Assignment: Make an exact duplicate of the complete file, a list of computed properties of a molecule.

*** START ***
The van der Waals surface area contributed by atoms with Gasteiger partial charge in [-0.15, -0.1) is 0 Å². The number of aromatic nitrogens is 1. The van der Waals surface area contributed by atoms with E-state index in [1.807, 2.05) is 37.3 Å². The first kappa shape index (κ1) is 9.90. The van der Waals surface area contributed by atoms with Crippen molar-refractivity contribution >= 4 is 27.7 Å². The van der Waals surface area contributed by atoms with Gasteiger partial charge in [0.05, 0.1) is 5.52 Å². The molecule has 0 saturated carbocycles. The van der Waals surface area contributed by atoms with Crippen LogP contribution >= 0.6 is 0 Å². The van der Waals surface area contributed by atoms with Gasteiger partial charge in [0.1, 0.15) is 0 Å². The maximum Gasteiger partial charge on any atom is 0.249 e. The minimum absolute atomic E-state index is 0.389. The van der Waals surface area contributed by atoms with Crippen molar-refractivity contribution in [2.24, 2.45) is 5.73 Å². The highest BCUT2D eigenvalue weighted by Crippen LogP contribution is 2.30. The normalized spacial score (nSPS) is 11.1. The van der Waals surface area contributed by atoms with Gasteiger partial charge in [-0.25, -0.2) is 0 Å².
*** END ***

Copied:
The van der Waals surface area contributed by atoms with Gasteiger partial charge in [-0.15, -0.1) is 0 Å². The number of aromatic nitrogens is 1. The van der Waals surface area contributed by atoms with E-state index in [1.807, 2.05) is 37.3 Å². The first kappa shape index (κ1) is 9.90. The van der Waals surface area contributed by atoms with Crippen molar-refractivity contribution >= 4 is 27.7 Å². The van der Waals surface area contributed by atoms with Gasteiger partial charge in [0.05, 0.1) is 5.52 Å². The molecule has 0 saturated carbocycles. The van der Waals surface area contributed by atoms with Crippen LogP contribution >= 0.6 is 0 Å². The van der Waals surface area contributed by atoms with Gasteiger partial charge in [0.1, 0.15) is 0 Å². The maximum Gasteiger partial charge on any atom is 0.249 e. The minimum absolute atomic E-state index is 0.389. The van der Waals surface area contributed by atoms with Crippen molar-refractivity contribution in [2.24, 2.45) is 5.73 Å². The highest BCUT2D eigenvalue weighted by Crippen LogP contribution is 2.30. The normalized spacial score (nSPS) is 11.1. The van der Waals surface area contributed by atoms with Gasteiger partial charge in [-0.25, -0.2) is 0 Å².